Author Topic: Sullivan v. Equifax, Inc., U.S. Dist. Ct., E.D. Penn., 2002  (Read 1449 times)

0 Members and 1 Guest are viewing this topic.


  • Board Moderator
  • ***
  • Posts: 519
Sullivan v. Equifax, Inc., U.S. Dist. Ct., E.D. Penn., 2002
« on: October 28, 2007 12:45:29 AM »
This case is a dispute by a consumer [ Sullivan, who was incorrectly reported as owing a utility bill] as to whether a CA (InoVision) can be held liable under the FCRA AND the FDCPA for continuing to report a disputed tradeline to a CRA (EQ).  One of the questions raised was whether a TL constitutes collection activity under the FDCPA; another is whether there is a CoA under the FDCPA for the CA's failure to conduct a reasonable investigation once the CRA reported the dispute to the CA.  The CA filed for a motion to dismiss for failure to state a claim under the FDCPA and that the claims under both the FCRA and the FDCPA were time-barred.

The court granted InoVision's MTD in part and denied it in part, stating that:  1.)  The FRCA claims were not time-barred; 2.)  The allegations of the placing of a TL on credit reports were sufficient to state a claim under the FDCPA.

[A .pdf of this case--a PUBLIC DOCUMENT--is attached for the convenience of DB users.  It may be freely cited.]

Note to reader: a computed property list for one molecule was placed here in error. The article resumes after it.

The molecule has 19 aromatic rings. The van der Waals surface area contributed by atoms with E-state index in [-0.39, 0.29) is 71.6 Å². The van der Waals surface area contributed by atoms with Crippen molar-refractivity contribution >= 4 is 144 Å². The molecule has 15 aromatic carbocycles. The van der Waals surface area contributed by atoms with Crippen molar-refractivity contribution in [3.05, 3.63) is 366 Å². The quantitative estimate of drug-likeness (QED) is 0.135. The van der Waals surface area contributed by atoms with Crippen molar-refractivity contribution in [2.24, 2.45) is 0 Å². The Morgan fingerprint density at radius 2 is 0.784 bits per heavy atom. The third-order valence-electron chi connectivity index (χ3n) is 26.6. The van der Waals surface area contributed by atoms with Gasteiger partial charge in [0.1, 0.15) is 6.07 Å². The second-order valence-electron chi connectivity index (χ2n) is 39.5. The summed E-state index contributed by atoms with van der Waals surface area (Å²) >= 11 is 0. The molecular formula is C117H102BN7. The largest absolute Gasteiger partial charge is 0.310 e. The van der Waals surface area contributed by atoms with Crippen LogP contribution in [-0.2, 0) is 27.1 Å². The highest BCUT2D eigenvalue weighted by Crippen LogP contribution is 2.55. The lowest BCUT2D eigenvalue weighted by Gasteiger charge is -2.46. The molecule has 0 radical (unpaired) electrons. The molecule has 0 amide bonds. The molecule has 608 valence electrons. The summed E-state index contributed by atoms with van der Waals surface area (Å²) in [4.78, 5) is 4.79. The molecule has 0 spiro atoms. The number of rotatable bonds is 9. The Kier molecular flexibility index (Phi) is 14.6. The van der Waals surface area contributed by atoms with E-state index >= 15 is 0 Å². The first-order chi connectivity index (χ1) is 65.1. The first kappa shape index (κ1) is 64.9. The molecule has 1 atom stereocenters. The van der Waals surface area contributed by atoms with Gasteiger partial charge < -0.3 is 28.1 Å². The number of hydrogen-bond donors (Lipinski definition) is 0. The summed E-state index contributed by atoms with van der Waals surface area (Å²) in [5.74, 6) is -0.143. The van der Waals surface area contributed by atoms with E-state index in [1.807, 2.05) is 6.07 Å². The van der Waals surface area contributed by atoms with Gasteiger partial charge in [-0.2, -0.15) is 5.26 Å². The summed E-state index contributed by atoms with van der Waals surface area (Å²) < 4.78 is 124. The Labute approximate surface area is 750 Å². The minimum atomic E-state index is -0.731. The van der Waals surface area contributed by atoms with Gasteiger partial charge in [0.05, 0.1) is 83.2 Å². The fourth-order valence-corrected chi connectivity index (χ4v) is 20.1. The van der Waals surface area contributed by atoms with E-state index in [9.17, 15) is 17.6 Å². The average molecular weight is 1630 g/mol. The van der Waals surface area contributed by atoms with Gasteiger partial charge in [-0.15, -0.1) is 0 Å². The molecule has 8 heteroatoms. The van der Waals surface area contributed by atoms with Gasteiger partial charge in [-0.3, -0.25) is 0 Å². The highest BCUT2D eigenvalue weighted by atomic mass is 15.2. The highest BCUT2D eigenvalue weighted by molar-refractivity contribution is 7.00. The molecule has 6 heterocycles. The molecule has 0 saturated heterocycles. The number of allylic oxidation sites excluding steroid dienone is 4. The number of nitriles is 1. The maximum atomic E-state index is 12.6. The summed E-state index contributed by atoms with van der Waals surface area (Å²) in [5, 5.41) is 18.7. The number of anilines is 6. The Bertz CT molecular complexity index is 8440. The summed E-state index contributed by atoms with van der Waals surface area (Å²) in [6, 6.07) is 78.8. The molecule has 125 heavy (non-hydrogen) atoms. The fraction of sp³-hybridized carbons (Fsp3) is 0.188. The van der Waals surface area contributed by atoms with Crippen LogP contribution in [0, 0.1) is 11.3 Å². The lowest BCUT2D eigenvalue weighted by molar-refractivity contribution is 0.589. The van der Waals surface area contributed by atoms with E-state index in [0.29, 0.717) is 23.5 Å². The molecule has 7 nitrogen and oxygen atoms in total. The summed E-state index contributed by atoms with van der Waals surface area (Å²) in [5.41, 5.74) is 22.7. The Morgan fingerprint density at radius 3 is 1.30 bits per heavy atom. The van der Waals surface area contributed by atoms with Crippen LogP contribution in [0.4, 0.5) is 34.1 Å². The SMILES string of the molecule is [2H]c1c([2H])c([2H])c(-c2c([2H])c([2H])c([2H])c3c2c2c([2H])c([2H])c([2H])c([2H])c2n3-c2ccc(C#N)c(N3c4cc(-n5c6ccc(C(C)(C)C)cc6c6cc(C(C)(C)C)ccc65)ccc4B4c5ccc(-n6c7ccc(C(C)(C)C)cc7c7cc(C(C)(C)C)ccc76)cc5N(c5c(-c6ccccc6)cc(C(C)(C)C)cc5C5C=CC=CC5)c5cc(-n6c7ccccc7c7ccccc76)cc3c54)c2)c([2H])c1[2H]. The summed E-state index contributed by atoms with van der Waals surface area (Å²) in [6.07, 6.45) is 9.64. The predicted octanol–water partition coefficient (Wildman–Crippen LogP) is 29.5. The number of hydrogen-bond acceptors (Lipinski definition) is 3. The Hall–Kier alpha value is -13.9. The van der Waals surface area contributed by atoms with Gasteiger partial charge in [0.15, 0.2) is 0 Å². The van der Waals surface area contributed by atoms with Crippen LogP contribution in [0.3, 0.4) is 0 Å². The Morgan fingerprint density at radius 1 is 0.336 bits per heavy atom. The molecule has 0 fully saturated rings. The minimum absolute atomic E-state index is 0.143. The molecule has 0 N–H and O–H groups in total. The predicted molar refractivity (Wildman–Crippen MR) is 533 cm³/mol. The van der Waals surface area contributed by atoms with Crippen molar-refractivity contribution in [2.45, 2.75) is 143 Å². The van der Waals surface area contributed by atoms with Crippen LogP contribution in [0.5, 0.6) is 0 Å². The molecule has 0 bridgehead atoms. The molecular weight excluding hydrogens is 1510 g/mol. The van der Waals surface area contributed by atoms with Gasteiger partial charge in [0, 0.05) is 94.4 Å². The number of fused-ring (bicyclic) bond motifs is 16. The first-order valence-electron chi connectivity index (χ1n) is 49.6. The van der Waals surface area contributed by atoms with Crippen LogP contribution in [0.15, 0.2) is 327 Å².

MARY ELLEN SULLIVAN,                                                   CIVIL ACTION
Plaintiff                                                                         NO.  01-4336

EQUIFAX, INC., et al.,
Defendants .


AND NOW, this 19th day of April, 2002, upon consideration of defendant InoVision's Motion to Dismiss the Complaint (Docket #l0), the plaintiff's Response in Opposition thereto, and InoVision's Reply in support of its motion, IT IS HEREBY ORDERED that said Motion is GRANTED IN PART and DENIED IN PART. The motion is GRANTED as to Counts IV, V, and VI, and the motion is DENIED as to Counts I1 and VII, for the following reasons.

This dispute arises out of the allegedly false reporting of a debt stemming from an overdue utility account with PECO Energy. The plaintiff alleges that the defendants reported, or caused to be reported, on her credit report a debt relating toa collection account with InoVision for the overdue PECO bill.1 According to the plaintiff, this debt was incorrectly listed under her name, when it actually relates to a different Mary Sullivan who has a different address and date of birth than does the plaintiff. The plaintiff avers that she contacted the defendants, both orally and in writing, to contest the listing, but that the defendants failed to investigate the debt or to remove the listing from her report. The Plaintiff alleges that, as a result of this inaccurate listing, she has been denied loans and extensions of credit, resulting in serious financial and pecuniary harm .

The complaint alleges causes of action for violation of the Fair Credit Reporting Act, 15 U.S.C. 1681 et seq. (Counts I and III, for common law defamation (Counts 111 and IV), for violation of Pennsylvania's Unfair Trade Practices and Consumer Protection Law, 73 Pa. C.S.A. 201.1 et seq. (Count V), for Tortious Interference with Contractual Relations (Count VI), and for violation of the Fair Debt Collection Practices Act of 1978,